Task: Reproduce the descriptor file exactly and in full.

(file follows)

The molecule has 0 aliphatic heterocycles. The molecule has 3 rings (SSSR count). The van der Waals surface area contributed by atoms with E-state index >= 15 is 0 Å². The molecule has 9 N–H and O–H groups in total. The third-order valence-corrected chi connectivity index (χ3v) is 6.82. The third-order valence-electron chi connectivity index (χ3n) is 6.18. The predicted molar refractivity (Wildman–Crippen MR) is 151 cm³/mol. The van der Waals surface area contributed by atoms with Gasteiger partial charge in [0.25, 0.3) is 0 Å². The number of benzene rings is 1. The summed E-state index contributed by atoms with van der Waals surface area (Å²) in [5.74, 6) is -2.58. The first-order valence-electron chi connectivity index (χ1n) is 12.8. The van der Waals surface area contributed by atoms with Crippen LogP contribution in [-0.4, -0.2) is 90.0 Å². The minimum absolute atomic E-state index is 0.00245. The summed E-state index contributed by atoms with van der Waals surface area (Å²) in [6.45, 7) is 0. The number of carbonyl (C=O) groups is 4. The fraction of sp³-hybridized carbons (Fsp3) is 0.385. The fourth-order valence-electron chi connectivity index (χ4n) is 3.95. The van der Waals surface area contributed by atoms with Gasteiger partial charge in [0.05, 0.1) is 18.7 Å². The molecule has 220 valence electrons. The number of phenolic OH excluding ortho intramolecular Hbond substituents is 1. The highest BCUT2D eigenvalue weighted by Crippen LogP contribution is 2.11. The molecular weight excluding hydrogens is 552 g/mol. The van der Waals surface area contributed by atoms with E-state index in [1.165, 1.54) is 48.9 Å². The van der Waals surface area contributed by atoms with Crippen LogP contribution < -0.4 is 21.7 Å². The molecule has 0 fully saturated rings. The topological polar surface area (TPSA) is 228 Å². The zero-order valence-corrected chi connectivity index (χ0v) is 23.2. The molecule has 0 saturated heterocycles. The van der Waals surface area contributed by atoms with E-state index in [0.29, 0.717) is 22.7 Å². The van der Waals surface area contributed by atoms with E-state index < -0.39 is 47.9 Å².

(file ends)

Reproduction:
The molecule has 0 aliphatic heterocycles. The molecule has 3 rings (SSSR count). The van der Waals surface area contributed by atoms with E-state index >= 15 is 0 Å². The molecule has 9 N–H and O–H groups in total. The third-order valence-corrected chi connectivity index (χ3v) is 6.82. The third-order valence-electron chi connectivity index (χ3n) is 6.18. The predicted molar refractivity (Wildman–Crippen MR) is 151 cm³/mol. The van der Waals surface area contributed by atoms with Gasteiger partial charge in [0.25, 0.3) is 0 Å². The number of benzene rings is 1. The summed E-state index contributed by atoms with van der Waals surface area (Å²) in [5.74, 6) is -2.58. The first-order valence-electron chi connectivity index (χ1n) is 12.8. The van der Waals surface area contributed by atoms with Crippen LogP contribution in [-0.4, -0.2) is 90.0 Å². The minimum absolute atomic E-state index is 0.00245. The summed E-state index contributed by atoms with van der Waals surface area (Å²) in [6.45, 7) is 0. The number of carbonyl (C=O) groups is 4. The fraction of sp³-hybridized carbons (Fsp3) is 0.385. The fourth-order valence-electron chi connectivity index (χ4n) is 3.95. The van der Waals surface area contributed by atoms with Gasteiger partial charge in [0.05, 0.1) is 18.7 Å². The molecule has 220 valence electrons. The number of phenolic OH excluding ortho intramolecular Hbond substituents is 1. The highest BCUT2D eigenvalue weighted by Crippen LogP contribution is 2.11. The molecular weight excluding hydrogens is 552 g/mol. The van der Waals surface area contributed by atoms with E-state index in [1.165, 1.54) is 48.9 Å². The van der Waals surface area contributed by atoms with Crippen LogP contribution < -0.4 is 21.7 Å². The molecule has 0 fully saturated rings. The topological polar surface area (TPSA) is 228 Å². The zero-order valence-corrected chi connectivity index (χ0v) is 23.2. The molecule has 0 saturated heterocycles. The van der Waals surface area contributed by atoms with E-state index in [0.29, 0.717) is 22.7 Å². The van der Waals surface area contributed by atoms with E-state index < -0.39 is 47.9 Å².